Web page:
other options. Accentuates difference between self and heterosexuals.
Seeks out lesbian and gay culture (positive contact leads to more
positive sense of self, negative contact leads to devaluation of the
culture, stops growth). May try out variety of stereotypical roles.
Possible Needs: Be supported in exploring own shame feelings derived
from heterosexism, as well as external heterosexism. Receive support in
finding positive lesbian, gay community connections. It is
particularly important for the person to know community resources.
Identity Acceptance: "I will be okay." The person attaches a positive
connotation to his or her gay or lesbian identity and accepts rather
than tolerates it. There is continuing and increased contact with the
gay and lesbian culture.
Task: Deal with inner tension of no longer subscribing to society's
norm, attempt to bring congruence between private and public view of self.
Possible Responses: Accepts gay or lesbian self-identification. May
compartmentalize "gay life." Maintains less and less contact with
heterosexual community. Attempts to "fit in" and "not make waves"
within the gay and lesbian community. Begins some selective disclosures
of sexual identity. More social coming out; more comfortable being seen
with groups of men or women that are identified as "gay." More
realistic evaluation of situation.
Possible Needs: Continue exploring grief and loss of heterosexual life
expectation. Continue exploring internalized "homophobia" (learned
shame for heterosexist society.) Find support in making decisions
about where, when, and to whom he or she self discloses.
Identity Pride: "I've got to let people know who I am!" The person
divides the world into heterosexuals and homosexuals, and is immersed
in gay and lesbian culture while minimizing contact with heterosexuals.
Us-them quality to political/social viewpoint.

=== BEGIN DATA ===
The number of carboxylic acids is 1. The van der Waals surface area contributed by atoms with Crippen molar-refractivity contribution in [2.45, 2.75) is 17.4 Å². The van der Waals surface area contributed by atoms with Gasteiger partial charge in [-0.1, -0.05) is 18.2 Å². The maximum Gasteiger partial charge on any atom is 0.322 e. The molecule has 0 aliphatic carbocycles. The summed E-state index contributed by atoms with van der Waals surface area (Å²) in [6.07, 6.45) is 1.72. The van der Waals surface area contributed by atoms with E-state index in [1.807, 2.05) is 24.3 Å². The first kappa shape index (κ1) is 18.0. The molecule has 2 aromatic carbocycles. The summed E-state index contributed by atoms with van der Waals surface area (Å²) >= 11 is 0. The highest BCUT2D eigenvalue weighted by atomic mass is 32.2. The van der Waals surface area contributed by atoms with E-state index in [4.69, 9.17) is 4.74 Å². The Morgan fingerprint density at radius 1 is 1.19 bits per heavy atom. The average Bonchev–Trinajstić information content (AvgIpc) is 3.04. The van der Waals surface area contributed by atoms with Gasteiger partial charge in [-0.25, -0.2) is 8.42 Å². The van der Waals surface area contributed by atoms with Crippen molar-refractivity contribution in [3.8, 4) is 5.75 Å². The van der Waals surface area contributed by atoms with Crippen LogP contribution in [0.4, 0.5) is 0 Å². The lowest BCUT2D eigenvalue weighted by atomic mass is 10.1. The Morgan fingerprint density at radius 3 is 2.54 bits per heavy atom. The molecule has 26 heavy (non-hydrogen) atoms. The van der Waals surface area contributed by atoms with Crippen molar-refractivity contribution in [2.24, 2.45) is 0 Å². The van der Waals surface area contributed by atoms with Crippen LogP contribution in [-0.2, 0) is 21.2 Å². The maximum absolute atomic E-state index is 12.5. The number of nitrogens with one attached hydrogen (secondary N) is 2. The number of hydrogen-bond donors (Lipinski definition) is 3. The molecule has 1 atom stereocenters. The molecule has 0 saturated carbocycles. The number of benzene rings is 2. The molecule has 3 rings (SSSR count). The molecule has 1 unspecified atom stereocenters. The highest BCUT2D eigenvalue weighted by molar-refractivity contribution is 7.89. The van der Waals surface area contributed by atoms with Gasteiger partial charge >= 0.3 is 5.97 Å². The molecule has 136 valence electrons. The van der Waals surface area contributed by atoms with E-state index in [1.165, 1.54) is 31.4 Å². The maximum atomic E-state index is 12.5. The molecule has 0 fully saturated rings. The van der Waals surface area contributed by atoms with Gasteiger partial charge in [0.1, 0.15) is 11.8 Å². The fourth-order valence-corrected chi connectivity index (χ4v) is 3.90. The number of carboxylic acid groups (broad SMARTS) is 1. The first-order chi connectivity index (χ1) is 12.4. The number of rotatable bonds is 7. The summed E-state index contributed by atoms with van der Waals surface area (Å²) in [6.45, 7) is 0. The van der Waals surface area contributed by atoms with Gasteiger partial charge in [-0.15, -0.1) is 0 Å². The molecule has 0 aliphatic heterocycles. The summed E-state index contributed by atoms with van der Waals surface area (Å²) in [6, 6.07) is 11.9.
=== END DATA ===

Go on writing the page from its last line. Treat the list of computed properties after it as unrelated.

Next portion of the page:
Task: Deal with incongruent views of heterosexuals.
Possible Responses: Splits world into "gay" (good) and "straight"
(bad). Experiences disclosure crises with heterosexuals as he or she is
less willing to "blend in." Identifies gay culture as sole source of
support; all gay friends, business connections, social connections.
Possible Needs: Receive support for exploring anger issues. Find
support for exploring issues of heterosexism. Develop skills for
coping with reactions and responses to disclosure to sexual identity. Resist
Identity Synthesis: The person integrates his or her sexual identity
with all other aspects of self, and sexual orientation becomes only
one aspect of self rather than the entire identity.
Task: Integrate gay and lesbian identity so that instead of being the
identity, it is an aspect of self.
Possible Responses: Continues to be angry at heterosexism, but with
decreased intensity. Allows trust of others to increase and build.
Gay and lesbian identity is integrated with all aspects of "self." Feels
all right to move out into the community and not simply define space
according to sexual orientation.
Cass, V. C. (1979). Homosexual identity formation: A theoretical
Journal of Homosexuality, 4, 219-235.
Adopted by UNC Safe Zone, Spring 2001